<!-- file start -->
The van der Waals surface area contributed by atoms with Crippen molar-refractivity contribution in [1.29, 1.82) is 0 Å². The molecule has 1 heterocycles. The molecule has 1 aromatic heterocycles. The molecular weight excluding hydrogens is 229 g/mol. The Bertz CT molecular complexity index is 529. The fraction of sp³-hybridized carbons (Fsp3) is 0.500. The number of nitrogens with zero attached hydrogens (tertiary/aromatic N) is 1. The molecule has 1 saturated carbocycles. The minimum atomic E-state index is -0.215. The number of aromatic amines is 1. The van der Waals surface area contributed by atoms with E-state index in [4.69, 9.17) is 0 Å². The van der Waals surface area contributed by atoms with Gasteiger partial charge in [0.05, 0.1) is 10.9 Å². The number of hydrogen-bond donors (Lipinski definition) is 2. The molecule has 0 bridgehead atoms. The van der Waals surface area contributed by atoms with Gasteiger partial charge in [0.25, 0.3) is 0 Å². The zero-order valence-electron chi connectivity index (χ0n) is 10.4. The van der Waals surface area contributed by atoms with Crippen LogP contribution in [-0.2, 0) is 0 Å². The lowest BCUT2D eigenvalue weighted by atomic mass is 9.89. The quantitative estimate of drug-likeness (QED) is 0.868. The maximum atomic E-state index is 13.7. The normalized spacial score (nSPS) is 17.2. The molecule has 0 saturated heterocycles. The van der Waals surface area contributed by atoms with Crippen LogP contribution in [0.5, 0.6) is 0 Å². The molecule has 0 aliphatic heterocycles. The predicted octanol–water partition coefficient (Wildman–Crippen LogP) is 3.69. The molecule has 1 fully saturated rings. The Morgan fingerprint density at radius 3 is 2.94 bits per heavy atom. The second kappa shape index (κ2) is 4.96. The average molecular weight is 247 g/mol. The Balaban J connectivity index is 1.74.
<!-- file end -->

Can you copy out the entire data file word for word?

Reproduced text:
The van der Waals surface area contributed by atoms with Crippen molar-refractivity contribution in [1.29, 1.82) is 0 Å². The molecule has 1 heterocycles. The molecule has 1 aromatic heterocycles. The molecular weight excluding hydrogens is 229 g/mol. The Bertz CT molecular complexity index is 529. The fraction of sp³-hybridized carbons (Fsp3) is 0.500. The number of nitrogens with zero attached hydrogens (tertiary/aromatic N) is 1. The molecule has 1 saturated carbocycles. The minimum atomic E-state index is -0.215. The number of aromatic amines is 1. The van der Waals surface area contributed by atoms with E-state index in [4.69, 9.17) is 0 Å². The van der Waals surface area contributed by atoms with Gasteiger partial charge in [0.05, 0.1) is 10.9 Å². The number of hydrogen-bond donors (Lipinski definition) is 2. The molecule has 0 bridgehead atoms. The van der Waals surface area contributed by atoms with Gasteiger partial charge in [0.25, 0.3) is 0 Å². The zero-order valence-electron chi connectivity index (χ0n) is 10.4. The van der Waals surface area contributed by atoms with Crippen LogP contribution in [-0.2, 0) is 0 Å². The lowest BCUT2D eigenvalue weighted by atomic mass is 9.89. The quantitative estimate of drug-likeness (QED) is 0.868. The maximum atomic E-state index is 13.7. The normalized spacial score (nSPS) is 17.2. The molecule has 0 saturated heterocycles. The van der Waals surface area contributed by atoms with Crippen LogP contribution in [0.5, 0.6) is 0 Å². The molecule has 0 aliphatic heterocycles. The predicted octanol–water partition coefficient (Wildman–Crippen LogP) is 3.69. The molecule has 1 fully saturated rings. The Morgan fingerprint density at radius 3 is 2.94 bits per heavy atom. The second kappa shape index (κ2) is 4.96. The average molecular weight is 247 g/mol. The Balaban J connectivity index is 1.74.